Awaiting May 12: What will Trump decide on Iranian nuclear deal

Abdulrahman al-Rashed
Abdulrahman al-Rashed
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After about two weeks, American President Donald Trump will have made up his mind and decided to either withdraw from the nuclear deal with Iran or remain committed to it in some form. This decision will have many repercussions that are very important.

However, before we discuss what this decision will mean, we must understand the circumstances surrounding it. French President Emmanuel Macron who supports the deal with Iran came to Washington in hopes of convincing Trump not to abandon the deal. Germany’s Chancellor Angela Merkel, whose stance is similar to Macron’s, will also visit Washington for the same purpose.

The aim is not to cancel JCPOA as some think, but it is to renegotiate Iran’s commitments in it. The harsh economic sanctions which had subjugated the Iranian regime were all lifted although they were imposed against Iran’s dangerous practices towards the region’s security and US interests

Abdulrahman al-Rashed

Before them, Saudi Crown Prince Mohammed bin Salman who has an opposing point of view was in Washington. Meanwhile, the Iranians are trying to pre-empt Trump’s decision, which will be announced on May 12, via speeches and statements that convey different messages of intimidation and enticement.

The US stance

The Iranian regime threatens Trump by threatening the security of the region, Israel and the US while at the same time it “whispers” that it’s willing to make concessions. There’s no doubt that Tehran is very worried and scared of Trumps’ decision, and had made promises to make enticing concessions such as releasing American prisoners in exchange for keeping the deal.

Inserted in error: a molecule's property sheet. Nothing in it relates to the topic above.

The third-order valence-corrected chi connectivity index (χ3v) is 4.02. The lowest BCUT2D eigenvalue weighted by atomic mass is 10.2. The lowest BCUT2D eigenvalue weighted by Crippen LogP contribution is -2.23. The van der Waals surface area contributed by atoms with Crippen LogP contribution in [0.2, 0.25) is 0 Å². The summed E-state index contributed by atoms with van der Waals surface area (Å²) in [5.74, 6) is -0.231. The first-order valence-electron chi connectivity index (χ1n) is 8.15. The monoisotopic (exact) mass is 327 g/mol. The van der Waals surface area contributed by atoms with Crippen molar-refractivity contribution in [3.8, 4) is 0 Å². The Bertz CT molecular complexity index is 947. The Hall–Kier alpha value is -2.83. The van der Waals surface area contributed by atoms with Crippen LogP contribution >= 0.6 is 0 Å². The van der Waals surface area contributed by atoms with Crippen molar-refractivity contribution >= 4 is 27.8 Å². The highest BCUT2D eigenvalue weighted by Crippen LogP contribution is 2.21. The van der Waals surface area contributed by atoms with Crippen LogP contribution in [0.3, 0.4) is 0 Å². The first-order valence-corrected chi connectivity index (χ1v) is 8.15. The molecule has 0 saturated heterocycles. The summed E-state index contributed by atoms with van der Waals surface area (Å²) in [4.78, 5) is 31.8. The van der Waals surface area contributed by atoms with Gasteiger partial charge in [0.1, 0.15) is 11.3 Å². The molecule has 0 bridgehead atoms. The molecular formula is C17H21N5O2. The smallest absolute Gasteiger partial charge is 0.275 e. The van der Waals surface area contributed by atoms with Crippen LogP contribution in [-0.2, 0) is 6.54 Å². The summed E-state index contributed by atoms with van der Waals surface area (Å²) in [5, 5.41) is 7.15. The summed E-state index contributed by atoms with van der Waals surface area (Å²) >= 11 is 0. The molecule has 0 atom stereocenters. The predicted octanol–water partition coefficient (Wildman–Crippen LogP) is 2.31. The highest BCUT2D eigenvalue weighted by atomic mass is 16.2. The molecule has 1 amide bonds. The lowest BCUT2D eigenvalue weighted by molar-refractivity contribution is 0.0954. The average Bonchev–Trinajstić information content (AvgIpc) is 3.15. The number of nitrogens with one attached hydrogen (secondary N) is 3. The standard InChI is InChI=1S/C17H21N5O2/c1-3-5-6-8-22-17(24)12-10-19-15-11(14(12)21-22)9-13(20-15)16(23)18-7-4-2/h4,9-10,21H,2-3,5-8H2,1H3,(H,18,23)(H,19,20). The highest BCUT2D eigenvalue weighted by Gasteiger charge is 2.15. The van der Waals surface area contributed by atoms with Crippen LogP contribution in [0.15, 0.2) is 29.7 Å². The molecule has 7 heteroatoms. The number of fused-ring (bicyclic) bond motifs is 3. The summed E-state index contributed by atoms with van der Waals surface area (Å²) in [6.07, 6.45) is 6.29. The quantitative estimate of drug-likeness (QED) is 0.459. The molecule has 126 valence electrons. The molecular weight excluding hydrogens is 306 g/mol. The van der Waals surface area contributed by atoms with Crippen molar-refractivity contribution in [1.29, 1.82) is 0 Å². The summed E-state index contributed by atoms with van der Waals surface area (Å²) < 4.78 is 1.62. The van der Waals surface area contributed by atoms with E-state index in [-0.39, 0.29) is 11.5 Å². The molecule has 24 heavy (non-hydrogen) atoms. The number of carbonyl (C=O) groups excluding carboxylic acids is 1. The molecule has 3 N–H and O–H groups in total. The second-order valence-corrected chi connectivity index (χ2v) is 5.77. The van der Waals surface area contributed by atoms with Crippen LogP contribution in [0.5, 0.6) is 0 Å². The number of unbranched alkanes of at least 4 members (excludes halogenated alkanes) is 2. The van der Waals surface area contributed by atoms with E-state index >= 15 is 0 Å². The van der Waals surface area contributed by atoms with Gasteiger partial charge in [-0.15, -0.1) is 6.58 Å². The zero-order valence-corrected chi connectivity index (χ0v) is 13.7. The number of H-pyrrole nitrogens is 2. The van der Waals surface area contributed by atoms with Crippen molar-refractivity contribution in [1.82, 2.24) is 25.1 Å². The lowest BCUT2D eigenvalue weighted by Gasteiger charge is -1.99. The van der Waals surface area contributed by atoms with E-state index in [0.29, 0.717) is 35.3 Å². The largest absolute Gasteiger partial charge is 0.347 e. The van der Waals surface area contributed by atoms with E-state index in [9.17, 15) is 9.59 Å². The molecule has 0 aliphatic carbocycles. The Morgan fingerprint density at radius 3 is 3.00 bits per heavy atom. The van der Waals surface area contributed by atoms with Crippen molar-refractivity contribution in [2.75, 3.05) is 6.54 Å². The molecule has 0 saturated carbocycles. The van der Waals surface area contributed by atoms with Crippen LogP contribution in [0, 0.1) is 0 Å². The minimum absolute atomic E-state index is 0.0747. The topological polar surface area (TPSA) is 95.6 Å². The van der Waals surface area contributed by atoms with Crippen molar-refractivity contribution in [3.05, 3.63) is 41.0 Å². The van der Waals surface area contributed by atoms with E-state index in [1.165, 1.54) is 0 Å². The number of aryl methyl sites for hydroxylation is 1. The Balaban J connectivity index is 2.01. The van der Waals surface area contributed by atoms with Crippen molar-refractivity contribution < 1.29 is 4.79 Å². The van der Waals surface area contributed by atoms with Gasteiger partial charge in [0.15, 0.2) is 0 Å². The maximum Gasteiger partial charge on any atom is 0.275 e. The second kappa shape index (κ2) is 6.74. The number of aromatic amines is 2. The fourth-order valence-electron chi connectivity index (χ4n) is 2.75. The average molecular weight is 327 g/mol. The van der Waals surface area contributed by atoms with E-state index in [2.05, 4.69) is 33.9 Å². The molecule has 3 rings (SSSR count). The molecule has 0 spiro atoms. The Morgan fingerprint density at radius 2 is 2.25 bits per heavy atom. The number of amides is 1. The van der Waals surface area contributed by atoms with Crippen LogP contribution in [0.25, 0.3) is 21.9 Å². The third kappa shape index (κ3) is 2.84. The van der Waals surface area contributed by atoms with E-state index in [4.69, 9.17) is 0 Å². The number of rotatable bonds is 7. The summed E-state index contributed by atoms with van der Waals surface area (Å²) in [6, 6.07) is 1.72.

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The US’s stance, under Trump’s administration and which he has repeatedly stated, is that he’s against the deal which the former administration of Barack Obama negotiated and signed three years ago. Trump believes that even if the deal suspended enrichment for military purposes, it strengthens Iran’s military hand in the region as it’s become a massive destructive force in Syria and Yemen, it militarily expanded in Iraq and its militias became active in Lebanon and Gaza.

Trump believes that the agreement is unfair to his country and harms its interests in the region, and above all it paid huge sums of compensatory money to the Iranian regime, of which some are Iranian funds that were frozen after the revolution.

Renegotiating the deal

The aim is not to cancel JCPOA as some think, but it is to renegotiate Iran’s commitments in it. The harsh economic sanctions which had subjugated the Iranian regime were all lifted although they were imposed against Iran’s dangerous practices towards the region’s security and US interests.